The highly anticipated fourth edition of the must-have ECG interpretation resource is now available. The Complete Guide to ECGs has been developed as a unique and practical means for physicians, physicians-in-training, and other medical professionals to improve their ECG interpretation skills. The highly interactive format and comprehensive scope of information are also ideally suited for physicians preparing for the American Board of Internal Medicine (ABIM) Cardiovascular Disease or Internal Medicine Board Exams, the American College of Cardiology ECG proficiency test, and other exams requiring ECG interpretation.
The Tarascon Pharmacopoeia 2015 Editions continue the tradition as the leading pocket drug reference packed with vital drug information to help clinicians make better decisions at the point of care.
Topics: Cardiology, doctors, dosing, Global Health Blog, Hospital Medicine Blog, emergency medicine, General Medicine, hospital medicine, Infectious Disease, infectious disease, medicine, mobile medicine, oncology, Pharma, pharma, Pharmacopoeia, physicians, prescribe, prescribing, Prescribing, primary care, Pyschiatry & Mental Health, Tarascon
The Department of Health and Human Services (HHS) continues its national initiative aimed to prevent 1 million heart attacks and strokes in the U.S. over the next five years. The campaign is called Million Hearts™ and is co-led by CDC and the Center for Medicare and Medicaid Services (CMS), integrating and amplifying a range of existing heart disease and stroke prevention programs, policies, and activities.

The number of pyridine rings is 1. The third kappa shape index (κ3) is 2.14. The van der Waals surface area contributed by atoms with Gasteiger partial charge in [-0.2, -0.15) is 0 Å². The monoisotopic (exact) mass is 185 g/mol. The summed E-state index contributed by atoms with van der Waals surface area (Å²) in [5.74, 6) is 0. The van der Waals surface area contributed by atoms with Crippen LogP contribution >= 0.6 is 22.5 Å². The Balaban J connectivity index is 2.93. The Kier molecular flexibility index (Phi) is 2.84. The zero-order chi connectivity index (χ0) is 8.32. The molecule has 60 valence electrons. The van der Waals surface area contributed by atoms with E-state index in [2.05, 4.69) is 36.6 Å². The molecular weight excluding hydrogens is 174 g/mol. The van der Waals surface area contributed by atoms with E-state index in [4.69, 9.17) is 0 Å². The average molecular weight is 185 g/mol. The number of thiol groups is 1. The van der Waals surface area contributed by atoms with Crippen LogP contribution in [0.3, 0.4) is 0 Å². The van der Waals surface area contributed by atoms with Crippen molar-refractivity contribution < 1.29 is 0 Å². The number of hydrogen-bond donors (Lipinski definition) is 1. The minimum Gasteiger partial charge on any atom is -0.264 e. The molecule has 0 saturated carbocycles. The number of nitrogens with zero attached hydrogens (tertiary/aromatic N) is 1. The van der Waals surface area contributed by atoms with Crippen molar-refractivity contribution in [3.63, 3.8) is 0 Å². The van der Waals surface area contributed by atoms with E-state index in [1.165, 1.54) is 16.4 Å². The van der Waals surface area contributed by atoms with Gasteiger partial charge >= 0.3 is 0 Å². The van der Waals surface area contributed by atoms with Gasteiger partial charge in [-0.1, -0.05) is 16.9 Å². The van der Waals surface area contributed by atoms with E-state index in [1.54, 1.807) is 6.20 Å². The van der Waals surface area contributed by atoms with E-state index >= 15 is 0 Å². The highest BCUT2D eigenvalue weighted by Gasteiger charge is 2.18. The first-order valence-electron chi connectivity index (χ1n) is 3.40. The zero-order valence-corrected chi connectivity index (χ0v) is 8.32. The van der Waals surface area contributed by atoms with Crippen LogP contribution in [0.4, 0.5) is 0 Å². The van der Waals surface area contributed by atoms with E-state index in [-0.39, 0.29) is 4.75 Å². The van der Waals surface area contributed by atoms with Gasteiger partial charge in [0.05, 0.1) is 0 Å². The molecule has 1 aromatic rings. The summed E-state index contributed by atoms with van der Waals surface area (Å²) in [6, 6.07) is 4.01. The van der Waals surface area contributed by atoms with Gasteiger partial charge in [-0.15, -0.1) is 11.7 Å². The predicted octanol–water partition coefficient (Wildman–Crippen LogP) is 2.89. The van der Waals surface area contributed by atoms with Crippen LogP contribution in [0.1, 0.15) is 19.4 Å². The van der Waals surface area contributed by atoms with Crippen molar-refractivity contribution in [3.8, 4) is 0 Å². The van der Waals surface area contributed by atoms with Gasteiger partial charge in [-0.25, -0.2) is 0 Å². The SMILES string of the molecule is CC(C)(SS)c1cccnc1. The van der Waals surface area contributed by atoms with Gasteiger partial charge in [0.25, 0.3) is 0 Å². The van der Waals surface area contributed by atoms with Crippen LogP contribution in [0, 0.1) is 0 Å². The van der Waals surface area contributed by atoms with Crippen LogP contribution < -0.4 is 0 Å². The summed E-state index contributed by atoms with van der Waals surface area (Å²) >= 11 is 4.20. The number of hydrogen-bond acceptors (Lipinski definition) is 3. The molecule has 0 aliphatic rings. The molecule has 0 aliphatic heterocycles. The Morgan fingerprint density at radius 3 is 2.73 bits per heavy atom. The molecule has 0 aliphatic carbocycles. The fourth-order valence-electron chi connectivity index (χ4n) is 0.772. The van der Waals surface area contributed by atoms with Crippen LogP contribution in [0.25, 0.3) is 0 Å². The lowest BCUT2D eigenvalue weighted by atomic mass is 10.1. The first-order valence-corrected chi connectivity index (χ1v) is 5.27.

Topics: Cardiology, Center for Disease Control, Center for Medicare and Medicaid Services, CMS, Department of Health and Human Services, heart, heart attack, HHS, high blood pressure, high cholesterol, Million Hearts, Stroke
Reposted from the American Heart Association's blog.
Topics: Cardiology, CorTemp, doctors, Hospital Medicine Blog, FDA, General Medicine, HQ Inc, medication, mobile medicine, mobile medicine, oncology, Physician, pill, Prescribing, primary care, Proteus, Pyschiatry & Mental Health
Jones & Bartlett is pleased to announce the launch of the Jones & Bartlett Learning Author’s Corner, a resource for prospective and new authors. The site contains the most up-to-date, general information on art development, manuscript submission, the publishing process, and editorial contacts. It also houses pertinent documents including: author information forms, marketing questionnaires, and proposal guidelines.
Topics: allied health, Author, Cardiology, Contest, Global Health Blog, Hospital Medicine Blog, education, General Medicine, health, Infectious Disease, Authors, Jones & Bartlett, medicine, oncology, patient education, Prescribing, primary care, publication, Pyschiatry & Mental Health, text
Re-posted from Yahoo News:
Topics: Belluck & Fox, Cancer Institute, Cardiology, cardiothoracic surgery, Dr. Harvey Pass, Infectious Disease, infectious disease, Authors, metabolic disease, NanoString Technologies, nCounter Analysis System, NYU Langone Medical Center, NYU School of Medicine, oncology, patient education, patient education